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  • ISBN-13: 9781596914179
  • ISBN-10: 1596914173


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Publishers Weekly Reviews

Publishers Weekly® Reviews

  • Reviewed in: Publishers Weekly, page 177.
  • Review Date: 2007-08-06
  • Reviewer: Staff

Written by renowned ocean explorer Cousteau in the 10 years before his death, this book strikes a note of caution as it celebrates the natural world: as the seas are plundered, the biosphere is polluted and the hazards of nuclear power are imposed upon nature, the human race is “unraveling complexities it took eternity to create.” As a scientist and an explorer, Cousteau laments the government's use of science as a handmaiden to profit, reproaching technocrats and military and industrial leaders who, in pursuit of power and money, make decisions and leave the rest of the world, and its ecosystems, to live with their mistakes. An informative introduction and epilogue by Schiefelbein, a former editor at the Saturday Review, updates this account with developments since Cousteau's death, including the continuing depletion of the oceans and the persistent shift of funds from scientific research to economic “priorities.” Cousteau's reverence for life's miracles—embodied by the evolutionary wonders of the human, the orchid and the octopus—shines through in this eloquent testimony on the importance of pursuing higher ideals, particularly the preservation of the oceans and the natural world for future generations. (Nov.)

 
BookPage Reviews

One last great work from Cousteau

If there is a heaven, I'll be surprised. If I wind up there, even more so. But if, at the pearly gates, I see Jacques Cousteau, seated just to the right of Saint Peter, helping that apostle mete out justice, I won't be taken aback.

Cousteau's book, The Human, the Orchid, and the Octopus, newly available in an English translation, spans a magnificent life of thought and adventure. Readers who are familiar with Cousteau only through his work as an undersea television star will learn that he was also an important inventor—of scuba gear—an outspoken conservationist and a World War II fighting veteran. His book shepherds readers through a number of problems that occupied Cousteau for much of his life, and a note of warning ties the various chapters together. Whether writing about the importance of pure science, deploring the destruction of coral reefs, or predicting the near immortality of future humans, Cousteau calls for caution, responsibility, action suffused with thought.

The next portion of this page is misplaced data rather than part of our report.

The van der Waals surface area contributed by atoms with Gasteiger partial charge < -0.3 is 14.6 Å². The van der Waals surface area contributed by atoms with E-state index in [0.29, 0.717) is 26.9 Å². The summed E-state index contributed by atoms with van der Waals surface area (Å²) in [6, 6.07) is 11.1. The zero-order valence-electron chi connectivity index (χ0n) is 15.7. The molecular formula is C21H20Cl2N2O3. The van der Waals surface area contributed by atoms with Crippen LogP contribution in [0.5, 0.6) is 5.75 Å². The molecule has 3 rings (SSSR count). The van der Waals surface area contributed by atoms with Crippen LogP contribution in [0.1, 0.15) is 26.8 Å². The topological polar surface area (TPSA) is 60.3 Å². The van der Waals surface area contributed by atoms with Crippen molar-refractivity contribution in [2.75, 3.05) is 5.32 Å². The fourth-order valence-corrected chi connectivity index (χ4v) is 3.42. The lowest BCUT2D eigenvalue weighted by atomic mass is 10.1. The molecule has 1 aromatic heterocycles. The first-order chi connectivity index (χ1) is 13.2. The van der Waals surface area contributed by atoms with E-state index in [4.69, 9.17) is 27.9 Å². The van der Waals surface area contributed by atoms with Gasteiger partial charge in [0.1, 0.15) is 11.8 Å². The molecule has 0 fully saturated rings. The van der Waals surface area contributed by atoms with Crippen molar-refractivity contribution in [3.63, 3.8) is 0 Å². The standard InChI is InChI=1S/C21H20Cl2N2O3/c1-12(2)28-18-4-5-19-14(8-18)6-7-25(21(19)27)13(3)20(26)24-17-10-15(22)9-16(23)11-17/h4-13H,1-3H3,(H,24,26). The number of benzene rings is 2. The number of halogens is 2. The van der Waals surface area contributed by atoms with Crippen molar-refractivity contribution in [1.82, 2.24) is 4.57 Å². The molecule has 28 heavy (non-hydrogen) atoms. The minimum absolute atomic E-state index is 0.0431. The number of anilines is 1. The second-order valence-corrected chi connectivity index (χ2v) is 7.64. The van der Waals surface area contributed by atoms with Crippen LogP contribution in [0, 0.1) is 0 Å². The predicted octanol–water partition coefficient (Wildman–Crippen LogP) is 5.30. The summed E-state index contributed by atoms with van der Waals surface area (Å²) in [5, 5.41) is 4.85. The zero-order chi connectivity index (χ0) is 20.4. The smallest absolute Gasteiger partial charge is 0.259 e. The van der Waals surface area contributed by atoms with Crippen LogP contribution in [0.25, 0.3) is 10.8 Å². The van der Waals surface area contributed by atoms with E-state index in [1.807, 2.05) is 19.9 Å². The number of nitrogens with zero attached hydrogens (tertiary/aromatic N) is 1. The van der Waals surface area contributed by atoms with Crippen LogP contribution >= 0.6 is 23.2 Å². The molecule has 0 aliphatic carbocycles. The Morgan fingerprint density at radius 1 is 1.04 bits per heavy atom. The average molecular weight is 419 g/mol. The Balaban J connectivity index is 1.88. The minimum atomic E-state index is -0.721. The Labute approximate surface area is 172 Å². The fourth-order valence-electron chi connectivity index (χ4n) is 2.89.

In a book filled with gems, it can be hard to isolate one to talk about, but the chapter titled "Catch as Catch Can," which explores the problem of unsustainable fishing practices, is arguably the most important. When rich nations feed fish to livestock and bolster gourmet restaurants with exotic catches, he notes, they're taking food away from poorer countries where fish isn't just a menu option—it's often the only available protein. Although politicians hesitate to confront the fishing industry, Cousteau comes right out and says that most fishing professionals are in it for a quick buck—at the expense of the industry's future.

Just in case you're thinking a 10-year-old book must be out of date, let me tell you that, in addition to being an inventor, fighter and conservationist, Cousteau was also a prophet. His predictions that terrorism and genetics would preoccupy the 21st century were eerily right on the money. The Human, the Orchid, and the Octopus will top must-read lists for people who want to understand the 20th century from the viewpoint of one of its greatest titans.

 
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